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The Last Kashmiri Rose : Introducing Detective Joe Sandilands
In a land of saffron sunsets and blazing summer heat, an Englishwoman has been found dead, her wrists slit, her body floating in a bathtub of blood and water. But is it suicide or murder? The case falls to Scotland Yard inspector Joe Sandilands, who survived the horror of the Western Front and has endured six sultry months in English-ruled Calcutta. Sandilands is ordered to investigate, and soon discovers that there have been other mysterious deaths, hearkening sinister ties to the present case.
Now, as the sovereignty of Britain is in decline and an insurgent India is on the rise, Sandilands must navigate the treacherous corridors of political decorum to bring a cunning killer to justice, knowing the next victim is already marked to die.
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August 08, 2011
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Excerpt from The Last Kashmiri Rose by Barbara Cleverly
The night before her sixth birthday Midge Prentice woke
under her mosquito net and breathed the familiar smells of a
hot Indian night. There was the smell of wet khaskhas
mats hanging across the doors and windows to keep out the heat of
early summer, sweet and musty; there was the smell of the
jasmine which grew over the bungalow; there was the bass
accompaniment inseparable from India of drains and of
dung. But tonight there was something else.
Sharp and acrid, it was the smell of smoke. Midge sat up and
looked about her. Running across the ceiling of her room there
was a flickering reflection of flames. She struggled out of her
mosquito net and, barefoot, stood down on the floor. She called
for her father and then remembered he was away in Calcutta.
She called for her mother but it was Ayah who answered her call.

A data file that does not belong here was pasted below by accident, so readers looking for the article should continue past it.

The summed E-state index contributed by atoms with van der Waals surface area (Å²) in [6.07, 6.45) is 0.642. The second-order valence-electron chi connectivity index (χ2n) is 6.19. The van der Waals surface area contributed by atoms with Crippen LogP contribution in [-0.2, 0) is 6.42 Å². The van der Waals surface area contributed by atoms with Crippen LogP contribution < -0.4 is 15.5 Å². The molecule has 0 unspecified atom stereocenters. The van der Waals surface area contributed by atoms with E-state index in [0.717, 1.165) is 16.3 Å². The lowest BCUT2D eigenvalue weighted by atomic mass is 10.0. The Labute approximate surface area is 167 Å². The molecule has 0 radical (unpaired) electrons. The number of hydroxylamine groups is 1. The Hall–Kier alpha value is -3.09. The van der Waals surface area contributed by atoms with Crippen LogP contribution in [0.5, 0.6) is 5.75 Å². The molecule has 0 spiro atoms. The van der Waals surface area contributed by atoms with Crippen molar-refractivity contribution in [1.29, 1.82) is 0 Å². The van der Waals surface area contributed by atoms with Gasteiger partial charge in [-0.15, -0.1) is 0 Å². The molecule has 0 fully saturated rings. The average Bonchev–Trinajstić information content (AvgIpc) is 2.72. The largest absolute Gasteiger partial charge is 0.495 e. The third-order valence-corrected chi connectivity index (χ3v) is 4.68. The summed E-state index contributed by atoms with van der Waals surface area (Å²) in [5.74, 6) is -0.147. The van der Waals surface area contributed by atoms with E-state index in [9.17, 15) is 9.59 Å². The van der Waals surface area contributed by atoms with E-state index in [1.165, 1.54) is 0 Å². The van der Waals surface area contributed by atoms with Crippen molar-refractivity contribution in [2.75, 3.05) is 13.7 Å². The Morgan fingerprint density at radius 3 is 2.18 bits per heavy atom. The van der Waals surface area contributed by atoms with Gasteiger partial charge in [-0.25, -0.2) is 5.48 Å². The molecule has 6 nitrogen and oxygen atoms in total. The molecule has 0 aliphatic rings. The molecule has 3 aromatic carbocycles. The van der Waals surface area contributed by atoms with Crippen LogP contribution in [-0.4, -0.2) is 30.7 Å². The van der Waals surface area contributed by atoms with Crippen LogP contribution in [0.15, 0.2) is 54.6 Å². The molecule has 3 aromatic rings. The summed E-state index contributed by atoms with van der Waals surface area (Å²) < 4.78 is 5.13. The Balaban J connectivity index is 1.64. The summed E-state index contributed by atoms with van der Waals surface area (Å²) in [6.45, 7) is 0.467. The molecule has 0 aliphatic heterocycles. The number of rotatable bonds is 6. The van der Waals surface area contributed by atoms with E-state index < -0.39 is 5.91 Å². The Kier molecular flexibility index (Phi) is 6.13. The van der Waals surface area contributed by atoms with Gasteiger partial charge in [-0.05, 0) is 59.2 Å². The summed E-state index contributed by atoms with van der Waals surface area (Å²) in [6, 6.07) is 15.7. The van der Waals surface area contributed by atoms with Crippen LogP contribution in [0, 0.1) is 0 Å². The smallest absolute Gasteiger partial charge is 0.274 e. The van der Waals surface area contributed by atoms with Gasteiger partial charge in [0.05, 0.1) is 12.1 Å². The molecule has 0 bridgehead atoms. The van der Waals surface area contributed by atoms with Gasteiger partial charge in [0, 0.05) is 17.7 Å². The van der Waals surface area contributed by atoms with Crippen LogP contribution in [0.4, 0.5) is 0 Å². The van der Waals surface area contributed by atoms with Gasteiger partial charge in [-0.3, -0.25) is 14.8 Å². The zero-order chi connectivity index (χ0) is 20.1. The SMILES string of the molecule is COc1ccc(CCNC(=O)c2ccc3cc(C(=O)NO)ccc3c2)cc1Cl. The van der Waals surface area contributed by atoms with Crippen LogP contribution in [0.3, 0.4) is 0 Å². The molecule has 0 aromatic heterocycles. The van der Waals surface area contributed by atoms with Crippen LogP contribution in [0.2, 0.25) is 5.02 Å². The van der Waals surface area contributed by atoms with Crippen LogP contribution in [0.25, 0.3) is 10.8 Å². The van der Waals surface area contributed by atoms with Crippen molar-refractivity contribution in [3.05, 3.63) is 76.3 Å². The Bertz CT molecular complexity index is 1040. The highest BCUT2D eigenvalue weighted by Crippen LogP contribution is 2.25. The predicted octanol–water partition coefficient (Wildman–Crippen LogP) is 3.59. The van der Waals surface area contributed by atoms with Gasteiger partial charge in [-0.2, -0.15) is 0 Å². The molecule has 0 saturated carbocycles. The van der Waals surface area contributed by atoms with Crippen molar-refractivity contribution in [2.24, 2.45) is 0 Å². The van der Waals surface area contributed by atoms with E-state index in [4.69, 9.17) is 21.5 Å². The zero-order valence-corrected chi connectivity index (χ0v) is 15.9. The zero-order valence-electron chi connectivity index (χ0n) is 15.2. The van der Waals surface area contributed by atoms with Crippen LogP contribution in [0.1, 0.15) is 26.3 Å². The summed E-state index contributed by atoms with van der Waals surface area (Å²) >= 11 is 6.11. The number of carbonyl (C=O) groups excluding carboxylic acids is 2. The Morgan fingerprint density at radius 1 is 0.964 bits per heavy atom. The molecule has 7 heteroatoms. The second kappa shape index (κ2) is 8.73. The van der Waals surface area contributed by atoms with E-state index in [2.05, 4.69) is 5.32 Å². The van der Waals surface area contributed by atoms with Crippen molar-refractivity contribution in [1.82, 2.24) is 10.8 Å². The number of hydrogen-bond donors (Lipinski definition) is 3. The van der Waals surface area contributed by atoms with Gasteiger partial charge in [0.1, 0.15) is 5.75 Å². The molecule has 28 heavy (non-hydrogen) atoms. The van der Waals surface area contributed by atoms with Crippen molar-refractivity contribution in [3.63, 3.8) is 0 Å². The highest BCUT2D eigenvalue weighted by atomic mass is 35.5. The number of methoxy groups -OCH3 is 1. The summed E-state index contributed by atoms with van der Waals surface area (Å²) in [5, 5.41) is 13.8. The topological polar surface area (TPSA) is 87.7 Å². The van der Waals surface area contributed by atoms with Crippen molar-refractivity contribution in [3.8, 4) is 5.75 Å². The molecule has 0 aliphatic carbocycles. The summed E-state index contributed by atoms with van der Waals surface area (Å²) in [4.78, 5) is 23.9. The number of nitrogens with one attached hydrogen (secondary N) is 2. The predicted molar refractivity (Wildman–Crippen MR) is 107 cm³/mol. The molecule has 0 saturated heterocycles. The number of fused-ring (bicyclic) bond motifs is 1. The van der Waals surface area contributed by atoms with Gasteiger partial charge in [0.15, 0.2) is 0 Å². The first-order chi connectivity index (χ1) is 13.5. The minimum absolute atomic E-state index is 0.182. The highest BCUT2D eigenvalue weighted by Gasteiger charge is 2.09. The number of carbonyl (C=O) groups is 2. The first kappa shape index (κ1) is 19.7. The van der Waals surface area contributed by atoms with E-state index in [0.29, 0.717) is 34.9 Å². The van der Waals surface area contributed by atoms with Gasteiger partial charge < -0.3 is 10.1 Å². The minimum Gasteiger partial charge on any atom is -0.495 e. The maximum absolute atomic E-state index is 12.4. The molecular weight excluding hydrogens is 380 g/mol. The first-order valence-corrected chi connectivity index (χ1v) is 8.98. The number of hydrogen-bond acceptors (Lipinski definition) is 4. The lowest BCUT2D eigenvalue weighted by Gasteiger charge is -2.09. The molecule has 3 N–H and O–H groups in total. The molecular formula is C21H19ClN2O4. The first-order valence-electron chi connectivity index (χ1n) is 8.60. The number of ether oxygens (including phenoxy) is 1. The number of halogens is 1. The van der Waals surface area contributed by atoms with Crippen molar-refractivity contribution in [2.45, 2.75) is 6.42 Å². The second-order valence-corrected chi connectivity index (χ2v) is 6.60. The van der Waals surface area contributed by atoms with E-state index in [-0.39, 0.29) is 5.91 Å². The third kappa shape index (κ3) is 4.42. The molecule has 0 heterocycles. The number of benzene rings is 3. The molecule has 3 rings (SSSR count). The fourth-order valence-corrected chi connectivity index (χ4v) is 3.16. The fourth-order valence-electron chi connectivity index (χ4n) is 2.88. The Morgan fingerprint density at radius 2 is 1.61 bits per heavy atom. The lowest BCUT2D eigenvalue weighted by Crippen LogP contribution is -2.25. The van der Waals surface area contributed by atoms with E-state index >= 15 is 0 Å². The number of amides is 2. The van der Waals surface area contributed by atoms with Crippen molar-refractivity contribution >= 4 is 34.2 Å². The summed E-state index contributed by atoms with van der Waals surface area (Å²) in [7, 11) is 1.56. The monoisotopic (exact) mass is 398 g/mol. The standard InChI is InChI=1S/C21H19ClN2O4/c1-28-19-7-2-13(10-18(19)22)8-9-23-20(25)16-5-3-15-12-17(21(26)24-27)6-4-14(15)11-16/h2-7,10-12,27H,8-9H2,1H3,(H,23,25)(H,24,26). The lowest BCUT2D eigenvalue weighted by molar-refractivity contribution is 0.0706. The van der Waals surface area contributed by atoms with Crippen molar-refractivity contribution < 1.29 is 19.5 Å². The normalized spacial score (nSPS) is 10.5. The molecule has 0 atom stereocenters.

'Come with Ayah, now, Missy Baba,' she said urgently. 'Come swiftly.
Ayah gathered her up. 'Put your arms round me and hold
tight. Very tight. Put your feet on mine and we'll walk together
as we used to when you were a baby and then the bad, bad
men won't see my Missy Baba. If I hide you under my sari
they'll just think that Ayah has another baby on the way.'
She swept silky folds over Midge's head and they set off to
waddle together towards safety. They had often done this
before; it had been a game of her infancy. It was called 'elephant
walk backwards' and now this clumsy game was to save
her life. Midge caught brief glimpses of Ayah's sandalled feet
and was aware of others milling protectively about them and
then they were in the open air. They were free of the bungalow.
Men's voices - Indian voices - shouted harshly, shots rang
out, a woman's scream was abruptly cut short and then the
roar of the fire as it took hold of the thatch grew deafening.
But then, gravel was crunching under Ayah's feet and she
stopped. 'Sit here,' she said. 'Sit here and keep quiet. Don't
move. Be hidden.' And she tucked Midge away amongst the
rank of tall earthenware pots overflowing with bougainvillea
In the mess, half a mile away, Jonno crossed and uncrossed his
legs under the table and with a slightly unsteady hand poured
himself a glass of port and passed the decanter. He was thinking
- he was often thinking - of Dolly Prentice, or, more formally,
Mrs Major Prentice. He was sure he hadn't imagined
that, as he had helped her into her wrap after the gymkhana
dance, she had leant back against him, not obviously but perceptibly.
Yes, surely perceptibly. And his hands had rested on
her shoulders, slightly moist because it had been a hot night,
and there had been a warm female scent. What was it she had
said when, greatly daring, he had admired? 'Chypre.' Yes, that
was it - 'Chypre.'